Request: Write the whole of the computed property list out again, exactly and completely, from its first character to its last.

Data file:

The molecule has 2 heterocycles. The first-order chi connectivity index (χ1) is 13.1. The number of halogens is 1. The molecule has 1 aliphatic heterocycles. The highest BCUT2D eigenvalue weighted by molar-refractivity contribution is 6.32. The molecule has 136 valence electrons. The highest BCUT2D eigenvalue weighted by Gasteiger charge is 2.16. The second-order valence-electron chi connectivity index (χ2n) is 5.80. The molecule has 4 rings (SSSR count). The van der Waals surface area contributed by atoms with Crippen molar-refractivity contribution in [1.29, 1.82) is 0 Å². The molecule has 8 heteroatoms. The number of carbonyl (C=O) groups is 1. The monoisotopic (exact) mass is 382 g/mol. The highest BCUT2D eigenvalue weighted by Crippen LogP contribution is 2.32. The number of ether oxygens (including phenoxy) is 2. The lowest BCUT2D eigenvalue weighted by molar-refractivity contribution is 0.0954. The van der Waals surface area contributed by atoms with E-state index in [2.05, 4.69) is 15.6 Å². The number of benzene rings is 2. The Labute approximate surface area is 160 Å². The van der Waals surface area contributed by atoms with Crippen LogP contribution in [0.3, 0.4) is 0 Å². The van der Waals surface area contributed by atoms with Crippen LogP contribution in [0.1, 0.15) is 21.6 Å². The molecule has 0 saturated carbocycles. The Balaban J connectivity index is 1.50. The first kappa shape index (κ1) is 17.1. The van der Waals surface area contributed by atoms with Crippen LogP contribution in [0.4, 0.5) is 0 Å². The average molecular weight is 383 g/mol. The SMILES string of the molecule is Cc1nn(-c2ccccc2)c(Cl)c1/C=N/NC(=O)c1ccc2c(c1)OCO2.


The molecule has 2 heterocycles. The first-order chi connectivity index (χ1) is 13.1. The number of halogens is 1. The molecule has 1 aliphatic heterocycles. The highest BCUT2D eigenvalue weighted by molar-refractivity contribution is 6.32. The molecule has 136 valence electrons. The highest BCUT2D eigenvalue weighted by Gasteiger charge is 2.16. The second-order valence-electron chi connectivity index (χ2n) is 5.80. The molecule has 4 rings (SSSR count). The van der Waals surface area contributed by atoms with Crippen molar-refractivity contribution in [1.29, 1.82) is 0 Å². The molecule has 8 heteroatoms. The number of carbonyl (C=O) groups is 1. The monoisotopic (exact) mass is 382 g/mol. The highest BCUT2D eigenvalue weighted by Crippen LogP contribution is 2.32. The number of ether oxygens (including phenoxy) is 2. The lowest BCUT2D eigenvalue weighted by molar-refractivity contribution is 0.0954. The van der Waals surface area contributed by atoms with E-state index in [2.05, 4.69) is 15.6 Å². The number of benzene rings is 2. The Labute approximate surface area is 160 Å². The van der Waals surface area contributed by atoms with Crippen LogP contribution in [0.3, 0.4) is 0 Å². The van der Waals surface area contributed by atoms with Crippen LogP contribution in [0.1, 0.15) is 21.6 Å². The molecule has 0 saturated carbocycles. The Balaban J connectivity index is 1.50. The first kappa shape index (κ1) is 17.1. The van der Waals surface area contributed by atoms with Crippen LogP contribution in [0.4, 0.5) is 0 Å². The average molecular weight is 383 g/mol. The SMILES string of the molecule is Cc1nn(-c2ccccc2)c(Cl)c1/C=N/NC(=O)c1ccc2c(c1)OCO2.